How to Gain Weight Healthily

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Although not common among the general population, there are times when athletes need to gain weight. Find out how to do it the right way. How to Gain Weight Healthily

At one point during my time as a collegiate runner, I was in a position in which many adults would be happy to find themselves…I needed to gain at least 10 pounds. Overtraining and not fueling myself properly put me in the precarious conditions of amenorrhea, anemia and muscle wasting. Because I wanted to continue to train and compete at a relatively high level, I needed to prioritize my health and rework my eating plan to get back on track.

How Did I Get Here?

Losing weight wasn’t something I set out to do. A full class load, a campus job, a social life and training for and competing at the national level kept me very busy. Add to all this the fact that I had opted out of a campus meal plan, and it is not surprising that it was a recipe for disaster. After a full day of classes, work, and practice and before an evening of studying, the last thing I wanted to do was cook dinner. (I use the term “cook” loosely here.)

Even after I started feeling bad…insomnia, fatigue, dizziness on standing, labored breathing and achy arms and legs when running, I still didn’t make the connection between my health and my diet. Only after a doctor’s visit and the results of blood work did it become apparent that I wasn’t eating enough to fuel my current level of physical activity.

My previous situation isn’t limited to college/professional female runners although the female athlete triad—amenorrhea, disordered eating, osteoporosis—are more prevalent among them. And anyone—men or women—with a BMI of less than 18.5 is considered underweight.

Put Down that Bag of Chips!

Most people would love to hear the words, “You need to gain 10 pounds.” Cue the fast food drive-thru and bring on the junk food! Of course, you could easily gain pounds by eating fast food and junk food but if you want to maintain a high level of fitness that is not the way to do it.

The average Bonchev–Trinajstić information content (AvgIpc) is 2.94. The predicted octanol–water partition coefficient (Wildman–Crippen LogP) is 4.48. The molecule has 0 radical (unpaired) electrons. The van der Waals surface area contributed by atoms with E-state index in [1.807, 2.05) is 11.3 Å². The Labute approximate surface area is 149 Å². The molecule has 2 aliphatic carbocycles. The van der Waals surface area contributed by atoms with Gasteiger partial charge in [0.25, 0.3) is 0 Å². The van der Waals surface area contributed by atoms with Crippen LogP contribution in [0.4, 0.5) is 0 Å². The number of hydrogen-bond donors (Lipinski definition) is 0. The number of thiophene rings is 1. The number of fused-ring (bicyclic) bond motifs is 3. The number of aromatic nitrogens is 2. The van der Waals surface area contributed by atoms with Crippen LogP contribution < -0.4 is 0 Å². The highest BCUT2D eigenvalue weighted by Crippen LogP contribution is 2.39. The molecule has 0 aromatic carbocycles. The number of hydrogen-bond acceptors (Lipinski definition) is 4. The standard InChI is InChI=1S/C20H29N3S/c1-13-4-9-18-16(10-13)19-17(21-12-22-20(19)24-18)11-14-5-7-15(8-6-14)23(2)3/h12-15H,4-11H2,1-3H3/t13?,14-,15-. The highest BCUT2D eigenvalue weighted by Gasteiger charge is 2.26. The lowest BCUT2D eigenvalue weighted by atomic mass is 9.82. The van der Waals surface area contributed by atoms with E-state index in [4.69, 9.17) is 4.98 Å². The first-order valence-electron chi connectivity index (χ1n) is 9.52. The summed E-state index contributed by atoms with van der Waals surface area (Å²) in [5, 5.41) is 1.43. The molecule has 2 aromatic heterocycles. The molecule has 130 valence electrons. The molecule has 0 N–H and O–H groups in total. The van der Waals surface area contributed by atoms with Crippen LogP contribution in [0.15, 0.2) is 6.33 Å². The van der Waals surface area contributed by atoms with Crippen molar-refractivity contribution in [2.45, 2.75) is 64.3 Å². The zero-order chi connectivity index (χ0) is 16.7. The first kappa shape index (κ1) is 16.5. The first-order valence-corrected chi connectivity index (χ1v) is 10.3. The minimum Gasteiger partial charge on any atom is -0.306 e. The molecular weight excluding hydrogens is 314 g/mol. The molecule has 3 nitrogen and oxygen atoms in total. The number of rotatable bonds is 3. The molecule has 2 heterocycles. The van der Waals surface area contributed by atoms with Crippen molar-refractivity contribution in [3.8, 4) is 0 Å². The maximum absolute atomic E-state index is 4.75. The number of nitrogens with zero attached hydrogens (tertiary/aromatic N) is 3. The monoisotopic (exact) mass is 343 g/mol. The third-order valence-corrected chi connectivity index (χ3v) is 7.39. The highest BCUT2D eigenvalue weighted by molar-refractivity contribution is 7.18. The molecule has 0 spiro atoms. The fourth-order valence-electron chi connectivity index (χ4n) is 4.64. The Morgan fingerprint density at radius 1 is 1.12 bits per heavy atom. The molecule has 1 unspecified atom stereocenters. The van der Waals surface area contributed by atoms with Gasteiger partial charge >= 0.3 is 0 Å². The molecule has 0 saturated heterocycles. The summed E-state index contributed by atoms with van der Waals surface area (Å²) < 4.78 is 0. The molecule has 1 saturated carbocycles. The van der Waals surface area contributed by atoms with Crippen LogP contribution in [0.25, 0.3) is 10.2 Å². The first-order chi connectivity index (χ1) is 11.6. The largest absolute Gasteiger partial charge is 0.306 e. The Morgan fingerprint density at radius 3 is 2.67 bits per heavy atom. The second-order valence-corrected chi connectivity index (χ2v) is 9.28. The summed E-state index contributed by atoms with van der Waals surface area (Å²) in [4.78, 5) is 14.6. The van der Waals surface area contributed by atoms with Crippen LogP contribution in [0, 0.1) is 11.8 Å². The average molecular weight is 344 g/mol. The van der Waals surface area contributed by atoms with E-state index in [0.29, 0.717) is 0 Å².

Most fast food and highly processed junk food have no nutritional value whatsoever and although they might help you gain weight, you won’t be fueling your body smartly enough for the active lifestyle you want to lead.

Getting Back on Track

If you’ve decided you need to gain weight and you aren’t feeling poorly, you may be able to avoid a trip to the doctor. But a session with a registered dietician—even some grocery stores employ them on site—might be helpful.

The scientific way to go about gaining weight is to first figure out your resting metabolic rate (RMR), which is what your body expands on its own just to maintain daily function. Then, you would need to figure out how much additional energy you expend per day.

For example, if your RMR is 2,000 calories and your daily energy expenditure is 1,000 calories per day and you eat 3,000 calories per day, you would maintain your current weight. To gain one pound per week, you need to eat an additional 500 calories daily, so in this case, 3,500 calories per day.

A registered dietician will help you calculate your figures accurately and let you know how many more calories you will need to eat—and what you should eat—on a daily basis.


Some General Guidelines

If you don’t have access to a dietician or some type of nutrition professional, you can certainly make some beneficial changes to your diet and eating habits on your own.

The Mayo Clinic offers some general guidelines for gaining weight on their website, Among them are the following.